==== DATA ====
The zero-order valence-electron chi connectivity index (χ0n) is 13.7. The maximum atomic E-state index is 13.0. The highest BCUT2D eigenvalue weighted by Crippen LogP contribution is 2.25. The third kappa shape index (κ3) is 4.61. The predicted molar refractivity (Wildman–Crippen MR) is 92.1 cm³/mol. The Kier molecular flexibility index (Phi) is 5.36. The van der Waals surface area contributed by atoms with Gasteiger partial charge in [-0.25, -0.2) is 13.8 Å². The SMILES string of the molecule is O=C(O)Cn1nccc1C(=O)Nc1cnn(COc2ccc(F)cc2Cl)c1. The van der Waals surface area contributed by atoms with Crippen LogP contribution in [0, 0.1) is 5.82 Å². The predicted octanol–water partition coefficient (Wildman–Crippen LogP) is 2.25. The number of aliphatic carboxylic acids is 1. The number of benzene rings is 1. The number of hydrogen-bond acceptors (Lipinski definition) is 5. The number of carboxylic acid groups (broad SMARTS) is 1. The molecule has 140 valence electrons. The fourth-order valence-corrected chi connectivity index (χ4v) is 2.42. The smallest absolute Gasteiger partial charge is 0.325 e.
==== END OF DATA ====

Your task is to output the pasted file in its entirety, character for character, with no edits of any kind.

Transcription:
The zero-order valence-electron chi connectivity index (χ0n) is 13.7. The maximum atomic E-state index is 13.0. The highest BCUT2D eigenvalue weighted by Crippen LogP contribution is 2.25. The third kappa shape index (κ3) is 4.61. The predicted molar refractivity (Wildman–Crippen MR) is 92.1 cm³/mol. The Kier molecular flexibility index (Phi) is 5.36. The van der Waals surface area contributed by atoms with Gasteiger partial charge in [-0.25, -0.2) is 13.8 Å². The SMILES string of the molecule is O=C(O)Cn1nccc1C(=O)Nc1cnn(COc2ccc(F)cc2Cl)c1. The van der Waals surface area contributed by atoms with Crippen LogP contribution in [0, 0.1) is 5.82 Å². The predicted octanol–water partition coefficient (Wildman–Crippen LogP) is 2.25. The number of aliphatic carboxylic acids is 1. The number of benzene rings is 1. The number of hydrogen-bond acceptors (Lipinski definition) is 5. The number of carboxylic acid groups (broad SMARTS) is 1. The molecule has 140 valence electrons. The fourth-order valence-corrected chi connectivity index (χ4v) is 2.42. The smallest absolute Gasteiger partial charge is 0.325 e.